Cat provisions in bylaw need second look

When local governments enact legislation, they always do it with the best of intentions.

When local governments enact legislation, they always do it with the best of intentions.

It has usually been scrutinized to try to discover and eliminate any unintended pitfalls before the bylaws hit the books.

But sometimes they miss something.

We agree with Cowichan Cat Rescue that there needs to be some reconsideration of the City of Duncan’s new bylaw as it pertains to feral cat populations.

Nobody, not rescue organizations or the kind people who put out food for feral cat colonies, want to see the colonies continue on indefinitely.

The goal is to keep the cats from being a nuisance or health hazard and allowing them to live out their lives in the most humane way possible.

What needs to be done with these cats is a brief capture for them to be spayed or neutered, so that the colony will naturally age and die out on its own, and for them to be vaccinated so they are not transmitting diseases.

These are usually not your average house cat. Oftentimes they cannot simply be captured and then adopted out to a loving family. But nor are they able to fend for themselves.

Suddenly cutting off their food supply would be horribly cruel.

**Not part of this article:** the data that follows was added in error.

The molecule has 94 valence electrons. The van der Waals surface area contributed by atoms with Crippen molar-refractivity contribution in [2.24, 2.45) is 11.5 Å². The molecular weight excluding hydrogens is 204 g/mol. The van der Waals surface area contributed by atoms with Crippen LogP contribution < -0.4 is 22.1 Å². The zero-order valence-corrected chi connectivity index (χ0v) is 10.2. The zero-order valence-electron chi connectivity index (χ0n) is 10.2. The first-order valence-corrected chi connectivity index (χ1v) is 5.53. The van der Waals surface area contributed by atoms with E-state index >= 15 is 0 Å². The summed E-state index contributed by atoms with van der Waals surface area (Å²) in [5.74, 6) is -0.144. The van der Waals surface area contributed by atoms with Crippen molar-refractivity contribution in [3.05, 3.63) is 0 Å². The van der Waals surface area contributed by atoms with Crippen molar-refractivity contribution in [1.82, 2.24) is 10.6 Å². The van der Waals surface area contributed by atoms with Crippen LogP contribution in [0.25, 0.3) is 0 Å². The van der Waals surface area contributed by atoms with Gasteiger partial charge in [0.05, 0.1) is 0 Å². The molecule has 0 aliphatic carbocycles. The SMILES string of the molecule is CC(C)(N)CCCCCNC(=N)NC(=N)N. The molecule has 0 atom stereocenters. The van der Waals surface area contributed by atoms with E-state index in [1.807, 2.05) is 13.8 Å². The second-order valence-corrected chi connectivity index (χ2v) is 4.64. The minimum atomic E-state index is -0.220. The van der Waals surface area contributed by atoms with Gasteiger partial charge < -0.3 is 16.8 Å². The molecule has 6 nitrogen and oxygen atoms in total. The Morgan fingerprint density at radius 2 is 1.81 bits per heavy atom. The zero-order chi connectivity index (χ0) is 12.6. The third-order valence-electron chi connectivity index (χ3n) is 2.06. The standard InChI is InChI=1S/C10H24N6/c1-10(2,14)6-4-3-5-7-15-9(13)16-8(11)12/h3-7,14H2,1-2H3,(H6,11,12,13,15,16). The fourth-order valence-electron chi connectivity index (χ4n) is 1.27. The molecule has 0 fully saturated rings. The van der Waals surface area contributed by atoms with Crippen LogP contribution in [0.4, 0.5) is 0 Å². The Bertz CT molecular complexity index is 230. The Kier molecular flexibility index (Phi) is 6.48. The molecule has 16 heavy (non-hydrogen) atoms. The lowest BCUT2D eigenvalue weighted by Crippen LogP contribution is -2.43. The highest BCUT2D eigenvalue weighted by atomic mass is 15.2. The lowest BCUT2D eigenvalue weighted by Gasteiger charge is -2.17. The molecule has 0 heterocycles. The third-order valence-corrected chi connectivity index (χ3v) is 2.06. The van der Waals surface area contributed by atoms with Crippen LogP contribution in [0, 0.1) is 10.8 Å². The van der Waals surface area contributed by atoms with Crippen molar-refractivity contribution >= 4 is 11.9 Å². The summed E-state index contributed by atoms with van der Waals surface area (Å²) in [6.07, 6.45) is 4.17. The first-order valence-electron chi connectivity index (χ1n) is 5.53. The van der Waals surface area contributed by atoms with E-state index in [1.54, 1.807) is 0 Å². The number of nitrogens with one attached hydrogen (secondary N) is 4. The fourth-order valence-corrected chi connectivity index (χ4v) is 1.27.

We don’t think that starving any animal to death is the intention anyone had when they came up with the provisions of the bylaw.

Perhaps the bylaw only need to be clarified, or perhaps it needs a quick second look to prevent posing an impossible choice for those who have worked to get the area’s feral cat colonies under control for years, and feed the cats on a regular basis.

We know we could never live with our conscience if we had been feeding any animal for years and then suddenly ceased to do so, leaving it to a winter of starvation.

It’s just as bad as the people who drive out to what they believe to be a rural area and dump their dogs and cats out of the car.

Or who move away and leave their pet behind as if it is just supposed to be fine like that.

It’s not the same as feeding a deer or a bear or elk or some other truly stupid behaviour.

It’s about compassion.